Here are couple of new First Tier Tribunal decisions (also on the FTT decisions page).
A room use decision from St Helens – a room which had been used since the start of the tenancy as a dressing room/home office, and where a sewing machine was kept and used, was not a bedroom.
From Liverpool, an Article 14 discrimination case. Couple unable to share a bedroom by reason of disabilities. Room size argument dismissed as a) was being use as a bedroom and b) tenant had agreed on tenancy agreement it was a two bedroom property. On article 14, neither bedroom was big enough to hold two separate beds, even if this would have been suitable for the couple’s needs. While similar to Carmichael case on the facts (and thus part of MA & Ors in the Court of Appeal), the tribunal distinguished between a judicial review concerned with the policy issues behind the regulations, an a statutory appeal on the merits, to be approached and determined on its own facts. The facts here were as with Burnip/Gorry, save that these were adults not children, and Gorry had found unlawful discrimination. While there was a clear logic (in MA & Ors) in maintaining that children had a greater need for protection than adults, this simply meant that Gorry could not be automatically applied to adult cases. It did not mean that the principle in Gorry could never be applied to adults. The appellant did suffer discrimination and it could not be objectively and reasonably justified.
The room use decision is a bare ‘tenant use’ finding. There is no indication that the use of the room was reasonably required by the tenant. There are now two clear lines of approach by the FTTs to room use and I suspect that the Upper Tribunal will have to deal with this issue shortly.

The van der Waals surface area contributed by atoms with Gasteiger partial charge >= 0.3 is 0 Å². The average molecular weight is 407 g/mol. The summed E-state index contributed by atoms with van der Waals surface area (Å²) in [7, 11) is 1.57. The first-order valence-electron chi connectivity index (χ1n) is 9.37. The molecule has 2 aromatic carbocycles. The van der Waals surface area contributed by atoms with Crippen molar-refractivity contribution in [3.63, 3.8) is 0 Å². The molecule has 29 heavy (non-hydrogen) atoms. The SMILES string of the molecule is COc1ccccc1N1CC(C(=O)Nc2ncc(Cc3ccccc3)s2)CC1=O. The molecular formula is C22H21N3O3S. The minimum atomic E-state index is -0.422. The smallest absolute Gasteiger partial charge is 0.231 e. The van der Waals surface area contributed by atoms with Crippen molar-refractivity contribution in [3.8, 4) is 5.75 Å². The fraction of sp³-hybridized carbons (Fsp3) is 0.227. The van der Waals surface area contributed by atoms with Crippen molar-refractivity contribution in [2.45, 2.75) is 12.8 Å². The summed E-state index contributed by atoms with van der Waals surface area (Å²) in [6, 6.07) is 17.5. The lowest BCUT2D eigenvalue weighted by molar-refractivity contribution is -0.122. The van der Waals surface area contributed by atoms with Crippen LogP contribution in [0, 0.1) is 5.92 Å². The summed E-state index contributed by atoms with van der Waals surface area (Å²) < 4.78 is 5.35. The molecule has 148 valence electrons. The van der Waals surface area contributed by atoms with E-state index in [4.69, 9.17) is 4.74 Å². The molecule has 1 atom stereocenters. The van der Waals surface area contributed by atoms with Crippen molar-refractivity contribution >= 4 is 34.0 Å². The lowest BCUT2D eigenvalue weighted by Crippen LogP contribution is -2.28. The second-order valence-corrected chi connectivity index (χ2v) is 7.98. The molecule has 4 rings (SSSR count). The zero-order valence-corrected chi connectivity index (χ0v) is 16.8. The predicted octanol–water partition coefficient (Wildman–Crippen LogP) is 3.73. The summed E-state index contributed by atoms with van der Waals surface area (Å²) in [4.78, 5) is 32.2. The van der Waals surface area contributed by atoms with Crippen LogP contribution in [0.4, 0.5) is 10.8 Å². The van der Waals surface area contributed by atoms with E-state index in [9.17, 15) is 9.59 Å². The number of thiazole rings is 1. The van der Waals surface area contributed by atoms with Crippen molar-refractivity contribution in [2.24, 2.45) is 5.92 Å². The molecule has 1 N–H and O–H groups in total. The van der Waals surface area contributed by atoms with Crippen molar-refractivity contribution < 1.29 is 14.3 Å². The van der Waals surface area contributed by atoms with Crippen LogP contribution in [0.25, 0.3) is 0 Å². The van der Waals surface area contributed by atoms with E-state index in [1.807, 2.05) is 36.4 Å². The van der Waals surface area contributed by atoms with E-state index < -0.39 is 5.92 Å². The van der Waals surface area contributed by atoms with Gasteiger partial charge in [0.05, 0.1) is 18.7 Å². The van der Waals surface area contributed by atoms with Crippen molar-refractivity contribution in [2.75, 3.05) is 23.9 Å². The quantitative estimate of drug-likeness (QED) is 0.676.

The Article 14 case is interesting. The Tribunal accepts an argument on the distinction between the function and purpose of Judicial review and Tribunal proceedings, similar to that argued in the Carmichael FTT, but curiously, there is no reference to the position on DHP at all. It is not even mentioned whether the appellant was in receipt of DHP. That is not so much side-stepping MA & Ors as ignoring it altogether (despite the repeated references to it throughout). If DHP was not in payment, which may be the case, it would make the FTT’s finding of unjustified discrimination clearer (and less abrupt).
I understand that the Scottish Upper Tribunal on the Nelson case (room size, primarily) did indeed go ahead on 18 September. The judgment is eagerly awaited….